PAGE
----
The CRISPR Issue: CRISPR Detects SARS-CoV-2, Treats Muscular Dystrophy in Mice & Patent Battle Gets Twisted (#8)

Plus: Transplanted stem cells produce the 'perfect' sperm, data encryption secures genetic material, and misinformation spreads on Twitter.

🧬Featured Research

CRISPR-Based Detection of SARS-CoV-2 in Under One Hour (Open Access)

A group of scientists, led by the Zhang, Gootenberg and Abudayyeh labs at MIT and Harvard, have reported a rapid method to detect SARS-CoV-2 using their Cas12-based SHERLOCK system. The test returns results in less than an hour and has a sensitivity similar to reverse-transcription–quantitative polymerase-chain-reaction (RT-qPCR) assays, the predominant method currently used to diagnose patients with COVID-19. The correspondence was published in the New England Journal of Medicine.

CRISPR Treats a Form of Molecular Dystrophy in Mice

Myotonic dystrophy type 1 (DM1) is an inherited form of muscular dystrophy, characterized by muscle wasting, weakness, clouding of the eyes, and an abnormal heartbeat. The disease is caused by “CTG microsatellite repeat expansions” in a specific gene, called DMPK (myotonic dystrophy protein kinase). Using a mouse model for DM1, a new study in Nature Biomedical Engineering injected viruses packaged with an RNA-targeting version of Cas9 to “shut down” the defective repeats, effectively reversing the symptoms of DM1 in these animals. Read the UCSD press release.

Transplanted Stem Cells Produce the Perfect Sperm (Open Access)

Farmers have been refining their breeding programs for generations, searching for the “optimal” pig, goat, or cow. To that end, artificial insemination seems to be the perfect solution: collect sperm from males with preferred traits, and introduce that sperm into the females. A new study in PNAS has shown that stem cells, transplanted into mice, pigs, goats, and cattle, can produce sperm from a genetically-preferred donor. In other words, sterile males can now produce sperm with DNA from “super sires”. For deeper coverage on this study, read the article in The Scientist.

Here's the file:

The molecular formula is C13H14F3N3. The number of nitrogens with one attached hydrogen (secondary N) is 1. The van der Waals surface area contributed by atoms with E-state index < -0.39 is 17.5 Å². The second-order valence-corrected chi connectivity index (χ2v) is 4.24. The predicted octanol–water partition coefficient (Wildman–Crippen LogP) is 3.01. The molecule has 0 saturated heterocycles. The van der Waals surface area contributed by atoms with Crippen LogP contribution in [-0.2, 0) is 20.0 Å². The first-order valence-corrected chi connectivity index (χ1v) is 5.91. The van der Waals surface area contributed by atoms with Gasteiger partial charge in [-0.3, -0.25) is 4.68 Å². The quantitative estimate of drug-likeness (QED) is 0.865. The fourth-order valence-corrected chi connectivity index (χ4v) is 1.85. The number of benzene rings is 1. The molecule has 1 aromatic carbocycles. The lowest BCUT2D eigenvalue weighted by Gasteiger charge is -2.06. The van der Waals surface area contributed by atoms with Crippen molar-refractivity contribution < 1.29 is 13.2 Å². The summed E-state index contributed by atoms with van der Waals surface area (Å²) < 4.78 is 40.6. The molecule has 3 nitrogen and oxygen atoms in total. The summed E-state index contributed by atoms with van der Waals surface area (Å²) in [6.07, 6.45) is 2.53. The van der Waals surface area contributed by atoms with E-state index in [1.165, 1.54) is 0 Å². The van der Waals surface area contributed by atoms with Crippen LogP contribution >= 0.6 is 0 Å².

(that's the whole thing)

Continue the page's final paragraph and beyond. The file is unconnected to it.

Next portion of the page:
Software Helps Design Encrypted DNA

When researchers exchange DNA—or an organism escapes from its flask—how can we figure out where the DNA came from? DNA is cheap to manufacture, so there is a pressing need to develop encryption systems for genetic materials that can link a sequence to its creator, without being counterfeited. A new study, published in ACS Synthetic Biology, reports software that can create encrypted digital signatures to incorporate into a DNA plasmid. Those “signed” plasmids “can then be ordered from a DNA synthesis company or assembled from individual DNA fragments.”

A Genetic Circuit Reduces Burden in Mammalian Cells (Open Access)

Cells have limited resources. At any given moment, thousands of processes—from DNA replication to protein production and cellular movement—are competing for those resources. When synthetic biologists engineer a cell, typically by adding DNA, those resources dwindle even more. A new study in Nature Communications partly addresses this issue in mammalian cells, demonstrating that a genetic circuit, called an “incoherent feedforward loop”, or iFFL, can be used to mitigate burden and “rescue the expression level of genes of interest despite changes in available cellular resources due to the loading effects of transgene constructs”. Read the “behind-the-paper” article by Mustafa Khammash.


🧫 Rapid-Fire Highlights

More research & reviews worth your time


📰 #SynBio in the News


🐦Science Threads on Twitter

The Twitter highlight this week features a preprint from the Doudna & Greenleaf labs. In this work, led by Evan Boyle, the authors performed “62,444 quantitative binding and cleavage assays on 35,047 on- and off-target DNA sequences across 90 Cas9 ribonucleoproteins (RNPs) loaded with distinct guide RNAs”. Wow! Check out the Twitter thread. 👇


Thanks for reading This Week in Synthetic Biology, part of Bioeconomy.XYZ. As always, I welcome your feedback via direct Twitter message or comment. If you enjoy this newsletter, please share it with a friend.

A version of these newsletters is posted on bioeconomy.xyz and my website, hiniko.io. Reach me with tips and feedback via Twitter direct message at @NikoMcCarty.